Now Dick was a very patient man but after a while when no payment for his 67 was coming he just sent Charlie to "pick it up" and he did so. Now along about this time Dick saw the need to "put this car back together," which meant the building of a new engine and getting a couple of new transmissions from B&M. To make a long story short that happened in fairly short order and Dick had the car re-lettered and it was ready to make its way back to the races. The original intention for it was to use it as a "fill in car" to satisfy match race appearances Dick had and when Charlie had the "new" car at another location. As it turned out both Dick and Charlie ran the "old car" at many locations in it's now yellow/black paint. You can't have a car in two places at the same time. This car solved that problem for the time being.

(FWIW) references in this writing to "Charlie" mean Charlie Therwhanger whom I regard as a friend then and now, even if I never get to see him again.

After some time doing this, Dick contracted to borrow another fliptop car from a friend of his and did so. (That is another story).

The 67 was again sold, this time to Bruce Neff who had it repainted a sort of orange/red and the black top was again retained along with the stripe around the front header and the car became known as "The Stroker." I understand that he raced it for a long while with good results. As a side note here I might add this was a great car and was nearly like driving a street car it handled so well and making three runs for a match race was a lot of fun. In hind sight I wish I had the sense to buy it at the time when I had the chance but as they say live and learn.

Whom Bruce sold it to when he was through racing it is unknown to me however whoever it was raced it only for a short time (according to the present owner) after changing its color to a medium blue. It was seen as the "Super Streaker" in its blue paint and after an undetermined time (as of this writing) it actually just sat for lack of a better term for me to use.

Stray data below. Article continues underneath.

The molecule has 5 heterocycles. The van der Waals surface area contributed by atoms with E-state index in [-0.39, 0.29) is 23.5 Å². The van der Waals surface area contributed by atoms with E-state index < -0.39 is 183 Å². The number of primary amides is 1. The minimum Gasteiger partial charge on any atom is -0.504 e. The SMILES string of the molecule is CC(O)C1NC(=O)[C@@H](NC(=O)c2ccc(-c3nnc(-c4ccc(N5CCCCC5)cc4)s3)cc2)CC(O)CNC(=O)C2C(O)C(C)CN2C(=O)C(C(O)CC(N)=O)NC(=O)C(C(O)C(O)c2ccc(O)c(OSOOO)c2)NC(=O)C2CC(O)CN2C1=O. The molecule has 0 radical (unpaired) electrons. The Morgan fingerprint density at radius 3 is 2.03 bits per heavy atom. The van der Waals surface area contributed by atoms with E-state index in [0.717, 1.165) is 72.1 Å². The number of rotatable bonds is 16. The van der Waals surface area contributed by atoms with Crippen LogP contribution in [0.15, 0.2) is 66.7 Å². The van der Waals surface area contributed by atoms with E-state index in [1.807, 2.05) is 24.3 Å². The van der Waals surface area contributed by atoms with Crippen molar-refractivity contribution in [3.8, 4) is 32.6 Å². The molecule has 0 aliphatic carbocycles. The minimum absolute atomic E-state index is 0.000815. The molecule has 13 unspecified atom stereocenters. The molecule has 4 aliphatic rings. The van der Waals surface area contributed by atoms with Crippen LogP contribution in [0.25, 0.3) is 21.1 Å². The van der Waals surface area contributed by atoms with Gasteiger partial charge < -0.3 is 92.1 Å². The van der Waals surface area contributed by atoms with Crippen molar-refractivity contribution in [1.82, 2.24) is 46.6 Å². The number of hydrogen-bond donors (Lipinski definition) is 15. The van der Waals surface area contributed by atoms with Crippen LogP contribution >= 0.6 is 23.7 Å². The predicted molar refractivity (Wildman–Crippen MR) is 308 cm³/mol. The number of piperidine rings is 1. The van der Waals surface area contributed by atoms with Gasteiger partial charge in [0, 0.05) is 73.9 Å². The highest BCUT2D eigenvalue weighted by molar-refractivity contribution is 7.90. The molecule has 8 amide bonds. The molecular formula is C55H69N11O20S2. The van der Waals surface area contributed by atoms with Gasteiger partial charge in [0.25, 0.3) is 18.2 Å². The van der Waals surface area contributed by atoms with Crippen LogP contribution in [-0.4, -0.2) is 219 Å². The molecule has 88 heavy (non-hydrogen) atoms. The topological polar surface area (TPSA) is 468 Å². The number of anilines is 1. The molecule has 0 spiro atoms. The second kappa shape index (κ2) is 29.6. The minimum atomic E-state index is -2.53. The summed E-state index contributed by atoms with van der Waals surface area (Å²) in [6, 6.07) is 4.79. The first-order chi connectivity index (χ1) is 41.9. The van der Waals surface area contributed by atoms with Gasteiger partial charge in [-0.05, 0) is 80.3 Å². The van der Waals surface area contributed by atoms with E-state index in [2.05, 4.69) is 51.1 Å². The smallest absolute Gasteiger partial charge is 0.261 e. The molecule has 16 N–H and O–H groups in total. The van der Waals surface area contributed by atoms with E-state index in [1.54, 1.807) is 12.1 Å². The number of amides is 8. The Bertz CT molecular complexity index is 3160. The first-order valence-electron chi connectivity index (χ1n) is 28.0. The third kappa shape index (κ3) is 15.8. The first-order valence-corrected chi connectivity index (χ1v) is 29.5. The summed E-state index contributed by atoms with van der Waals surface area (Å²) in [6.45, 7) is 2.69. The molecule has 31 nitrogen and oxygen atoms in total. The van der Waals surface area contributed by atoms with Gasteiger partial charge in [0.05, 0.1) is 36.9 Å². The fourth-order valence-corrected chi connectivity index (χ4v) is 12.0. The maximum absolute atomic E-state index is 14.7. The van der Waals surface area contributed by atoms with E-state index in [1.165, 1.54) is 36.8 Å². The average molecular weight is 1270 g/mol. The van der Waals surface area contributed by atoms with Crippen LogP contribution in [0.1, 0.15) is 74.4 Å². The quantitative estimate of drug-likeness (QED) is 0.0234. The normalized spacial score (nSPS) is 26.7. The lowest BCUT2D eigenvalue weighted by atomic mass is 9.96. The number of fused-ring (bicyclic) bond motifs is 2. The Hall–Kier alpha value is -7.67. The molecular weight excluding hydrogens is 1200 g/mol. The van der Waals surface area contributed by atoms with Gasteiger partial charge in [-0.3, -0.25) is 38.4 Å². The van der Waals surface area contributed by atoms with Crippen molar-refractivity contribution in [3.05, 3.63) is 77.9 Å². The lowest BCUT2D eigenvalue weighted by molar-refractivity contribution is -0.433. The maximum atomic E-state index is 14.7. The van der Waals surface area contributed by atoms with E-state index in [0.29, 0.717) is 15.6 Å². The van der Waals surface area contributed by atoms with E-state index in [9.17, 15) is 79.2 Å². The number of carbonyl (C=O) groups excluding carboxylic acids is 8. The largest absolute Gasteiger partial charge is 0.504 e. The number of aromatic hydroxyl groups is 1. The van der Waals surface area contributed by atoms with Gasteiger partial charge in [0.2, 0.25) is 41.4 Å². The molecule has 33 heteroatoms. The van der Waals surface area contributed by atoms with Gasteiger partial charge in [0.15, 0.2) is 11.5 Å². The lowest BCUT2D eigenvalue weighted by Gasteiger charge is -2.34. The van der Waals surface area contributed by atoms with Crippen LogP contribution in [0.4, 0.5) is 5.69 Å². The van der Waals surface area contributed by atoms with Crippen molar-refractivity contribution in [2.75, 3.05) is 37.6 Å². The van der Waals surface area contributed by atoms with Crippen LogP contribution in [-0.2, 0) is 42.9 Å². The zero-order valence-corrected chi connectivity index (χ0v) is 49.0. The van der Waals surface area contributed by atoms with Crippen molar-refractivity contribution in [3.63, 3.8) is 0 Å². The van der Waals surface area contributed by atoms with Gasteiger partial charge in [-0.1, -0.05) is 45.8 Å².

It wound up being advertised in a "car trader " type publication and bought by a fellow in Michigan for use as a bracket racer. This fellow has it today and only within the last couple of years or so discovered it's true past. It has been positively identified and he is restoring it to its original state as I write this. The fellow in Michigan has now had the car for nearly 25 years. It seems ironic that it took that long for someone to recognize a true piece of drag racing history. I refer to the present owner only as "the fellow" because he wishes to remain anonymous at the present time.

Who knows what else is still out there? If you find one of these gems get and preserve it better yet put it back together and get it going again even if you don't race it get it where we all can see it and relive a bit of the past. 

So there you have it, the how, why and what will be for one of Dick(ie) Harrell's Camaros.

Dave Libby